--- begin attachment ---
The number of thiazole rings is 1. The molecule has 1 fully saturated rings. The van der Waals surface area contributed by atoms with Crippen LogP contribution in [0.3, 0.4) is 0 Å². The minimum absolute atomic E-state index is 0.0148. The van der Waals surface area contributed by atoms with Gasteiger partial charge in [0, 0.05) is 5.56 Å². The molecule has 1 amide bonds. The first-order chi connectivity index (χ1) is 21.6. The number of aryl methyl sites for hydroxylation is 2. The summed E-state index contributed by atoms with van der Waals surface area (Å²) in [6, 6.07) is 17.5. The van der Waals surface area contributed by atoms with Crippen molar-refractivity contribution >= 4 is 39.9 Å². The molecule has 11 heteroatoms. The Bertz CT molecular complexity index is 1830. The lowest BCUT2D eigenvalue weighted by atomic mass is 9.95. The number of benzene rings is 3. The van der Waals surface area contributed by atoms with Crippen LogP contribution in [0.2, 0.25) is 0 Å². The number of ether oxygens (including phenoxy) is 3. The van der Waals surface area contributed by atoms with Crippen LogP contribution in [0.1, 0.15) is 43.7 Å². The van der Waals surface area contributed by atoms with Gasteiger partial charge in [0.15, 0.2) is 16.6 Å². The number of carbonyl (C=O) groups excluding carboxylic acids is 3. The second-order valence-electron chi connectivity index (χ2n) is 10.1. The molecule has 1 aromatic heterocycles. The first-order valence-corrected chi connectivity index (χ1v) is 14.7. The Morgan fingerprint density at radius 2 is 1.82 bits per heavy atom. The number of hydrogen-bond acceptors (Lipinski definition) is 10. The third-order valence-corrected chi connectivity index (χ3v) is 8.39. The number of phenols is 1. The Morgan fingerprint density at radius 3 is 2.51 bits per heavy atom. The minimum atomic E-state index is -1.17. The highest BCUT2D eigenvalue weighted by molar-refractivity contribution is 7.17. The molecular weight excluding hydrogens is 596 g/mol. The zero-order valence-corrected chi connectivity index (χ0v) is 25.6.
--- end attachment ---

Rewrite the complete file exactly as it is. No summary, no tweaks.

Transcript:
The number of thiazole rings is 1. The molecule has 1 fully saturated rings. The van der Waals surface area contributed by atoms with Crippen LogP contribution in [0.3, 0.4) is 0 Å². The minimum absolute atomic E-state index is 0.0148. The van der Waals surface area contributed by atoms with Gasteiger partial charge in [0, 0.05) is 5.56 Å². The molecule has 1 amide bonds. The first-order chi connectivity index (χ1) is 21.6. The number of aryl methyl sites for hydroxylation is 2. The summed E-state index contributed by atoms with van der Waals surface area (Å²) in [6, 6.07) is 17.5. The van der Waals surface area contributed by atoms with Crippen molar-refractivity contribution >= 4 is 39.9 Å². The molecule has 11 heteroatoms. The Bertz CT molecular complexity index is 1830. The lowest BCUT2D eigenvalue weighted by atomic mass is 9.95. The number of benzene rings is 3. The van der Waals surface area contributed by atoms with Crippen LogP contribution in [0.2, 0.25) is 0 Å². The number of ether oxygens (including phenoxy) is 3. The van der Waals surface area contributed by atoms with Crippen LogP contribution in [0.1, 0.15) is 43.7 Å². The van der Waals surface area contributed by atoms with Gasteiger partial charge in [0.15, 0.2) is 16.6 Å². The number of carbonyl (C=O) groups excluding carboxylic acids is 3. The second-order valence-electron chi connectivity index (χ2n) is 10.1. The molecule has 1 aromatic heterocycles. The first-order valence-corrected chi connectivity index (χ1v) is 14.7. The Morgan fingerprint density at radius 2 is 1.82 bits per heavy atom. The number of hydrogen-bond acceptors (Lipinski definition) is 10. The third-order valence-corrected chi connectivity index (χ3v) is 8.39. The number of phenols is 1. The Morgan fingerprint density at radius 3 is 2.51 bits per heavy atom. The minimum atomic E-state index is -1.17. The highest BCUT2D eigenvalue weighted by molar-refractivity contribution is 7.17. The molecular weight excluding hydrogens is 596 g/mol. The zero-order valence-corrected chi connectivity index (χ0v) is 25.6.